Know your limits and cool off often.
    Stay safe and Good luck Brother
    Its tough work, very much agreed, Iron. Not for the faint f heart, thats for sure. Glad to get that first expeirence out of the way. However, not all fires are the same, as most of you gentlemen know.

    Thanks for the response, and the insight, much appreciated.

    [QUOTE=aromania;1273507]
    Quote Originally Posted by IronValor View Post
    Being in AZ this is especially important. For the sake of all that is holy it is sad when you have to go into a Structure Fire to cool off. Is it true You have two seasons there? Hot and Hell? haha /QUOTE]


    True we have two seasons... but they are Awesome and Hell.
    And we are currently entering hell. It's going to get hot. Stay safe out there aromania.

    Quote Originally Posted by Jonnee View Post
    Not sure where in Arizona you are, but the high for Phoenix on 5-28-2011, yesterday was 100.9 at 3:51 PM local time.



    Hang in there fellow, it gets better each and every time.
    Nice. I like the sounds of that last line. May have been off on my degrees yesterday as it proves above.

    Thanks to all the responses, this is why I went here. Getting good advice and good responses from the more expeirence is what I was looking for. Stay safe out there.

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    I have to agree with everyone else. Always make sure you are hydrated. You did the right thing though by telling your Captain you needed to get out. I've watched a guy have the same problem, not say a word and passed out while doing overhaul, so props to you for that. To help conserve air, what IronValor said works pretty good, another simple thing, chew a piece of gum. But from the way it seems you did a good job and yeah sometimes things like that do happen, just always try your best to prevent them from happening. Best of luck with the rest of the academy.

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    everyone else has really good advice. It sounds like a mix of not taking care of yourself right and excitement. You can't skip meals, you need to drink lots of water (as well as something to keep electrolytes up), and calm down. You should be able to fix all of this, luckily you learned your lesson early.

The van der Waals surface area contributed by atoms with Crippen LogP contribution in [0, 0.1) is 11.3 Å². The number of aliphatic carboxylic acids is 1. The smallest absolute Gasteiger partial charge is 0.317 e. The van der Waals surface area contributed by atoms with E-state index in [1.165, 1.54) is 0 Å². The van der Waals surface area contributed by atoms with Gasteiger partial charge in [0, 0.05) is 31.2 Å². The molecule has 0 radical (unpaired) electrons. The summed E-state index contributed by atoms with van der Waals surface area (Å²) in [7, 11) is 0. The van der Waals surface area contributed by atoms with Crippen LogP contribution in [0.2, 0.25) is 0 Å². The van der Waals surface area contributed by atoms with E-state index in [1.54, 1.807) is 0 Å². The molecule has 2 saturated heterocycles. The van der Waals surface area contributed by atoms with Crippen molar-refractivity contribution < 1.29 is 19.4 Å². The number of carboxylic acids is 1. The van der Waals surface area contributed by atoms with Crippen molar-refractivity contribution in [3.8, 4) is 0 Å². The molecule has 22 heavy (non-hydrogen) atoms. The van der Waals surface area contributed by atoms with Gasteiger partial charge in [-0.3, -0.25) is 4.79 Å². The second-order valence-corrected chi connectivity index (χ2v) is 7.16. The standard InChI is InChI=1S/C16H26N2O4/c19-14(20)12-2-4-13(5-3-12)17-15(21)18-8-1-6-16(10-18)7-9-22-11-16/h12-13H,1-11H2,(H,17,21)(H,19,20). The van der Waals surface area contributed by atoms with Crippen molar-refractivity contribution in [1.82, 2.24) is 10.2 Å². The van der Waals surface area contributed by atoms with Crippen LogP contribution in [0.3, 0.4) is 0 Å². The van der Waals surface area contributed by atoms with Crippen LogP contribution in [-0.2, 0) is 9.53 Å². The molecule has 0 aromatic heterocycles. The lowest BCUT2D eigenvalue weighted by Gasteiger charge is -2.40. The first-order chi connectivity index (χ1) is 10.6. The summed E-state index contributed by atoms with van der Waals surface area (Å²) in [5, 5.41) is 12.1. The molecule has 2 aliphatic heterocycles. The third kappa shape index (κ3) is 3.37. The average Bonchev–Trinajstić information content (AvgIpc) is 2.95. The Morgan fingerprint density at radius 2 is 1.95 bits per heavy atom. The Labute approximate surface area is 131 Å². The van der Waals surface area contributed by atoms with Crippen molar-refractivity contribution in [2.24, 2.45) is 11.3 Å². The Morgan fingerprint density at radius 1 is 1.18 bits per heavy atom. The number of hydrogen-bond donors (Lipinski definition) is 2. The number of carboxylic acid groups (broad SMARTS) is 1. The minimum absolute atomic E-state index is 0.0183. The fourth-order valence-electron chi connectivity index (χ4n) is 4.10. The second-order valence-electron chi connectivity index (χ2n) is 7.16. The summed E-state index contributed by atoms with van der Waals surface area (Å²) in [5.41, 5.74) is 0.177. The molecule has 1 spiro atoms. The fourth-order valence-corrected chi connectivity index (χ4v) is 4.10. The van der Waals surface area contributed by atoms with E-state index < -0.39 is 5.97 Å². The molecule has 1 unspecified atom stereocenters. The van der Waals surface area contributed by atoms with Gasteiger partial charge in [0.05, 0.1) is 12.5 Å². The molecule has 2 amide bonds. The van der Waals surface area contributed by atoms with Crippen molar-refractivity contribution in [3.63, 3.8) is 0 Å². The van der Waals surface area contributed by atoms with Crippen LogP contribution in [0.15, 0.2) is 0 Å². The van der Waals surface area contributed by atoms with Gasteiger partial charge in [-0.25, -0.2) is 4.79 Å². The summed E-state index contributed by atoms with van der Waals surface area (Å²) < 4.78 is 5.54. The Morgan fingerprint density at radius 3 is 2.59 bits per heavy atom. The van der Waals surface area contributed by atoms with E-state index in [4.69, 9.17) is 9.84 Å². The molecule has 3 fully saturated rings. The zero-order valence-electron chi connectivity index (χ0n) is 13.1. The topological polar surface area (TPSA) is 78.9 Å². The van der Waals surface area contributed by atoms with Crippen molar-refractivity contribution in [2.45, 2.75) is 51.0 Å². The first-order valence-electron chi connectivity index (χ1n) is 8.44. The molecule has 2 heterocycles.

Remember when you put on turnout gear you're adding lots of weight and lots of insulation. Its not like jogging in your gym shorts, you are going to sweat and exert yourself that much more.

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    Sounds like a touch of anxiety, overexertion... over excitement.

    It also sounds like you have no worries about your physical health? Overall Fitness?

    So, it was maybe a bad day and you weren't prepared.

    Word of advice... and I learned this before I became a firefighter and I took scuba diving classes. You have to remain calm and aware. When everyone around you is getting revved up, you have to consciously remind yourself to remain calm and focused.

    Don't get sucked into the excitement... that more then anything else will kill you.
    I am now a past chief and the views, opinions, and comments are mine and mine alone. I do not speak for any department or in any official capacity. Although, they would be smart to listen to me.

    "The last thing I want to do is hurt you. But it's still on the list."

    "When tempted to fight fire with fire, remember that the Fire Department usually uses water."

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    You should feel lucky to be getting all this free medical advice from so many doctors on this forum.
    IAFF

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    Quote Originally Posted by snowball View Post
    You should feel lucky to be getting all this free medical advice from so many doctors on this forum.
    Maybe you should re-read the responses before you post a bull**** response like this.
    "The nation which forgets its defenders will be itself forgotten." - (John) Calvin Coolidge
    "Speed is not a good alternative to lack of knowledge." -armymedic571

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    Quote Originally Posted by snowball View Post
    You should feel lucky to be getting all this free medical advice from so many doctors on this forum.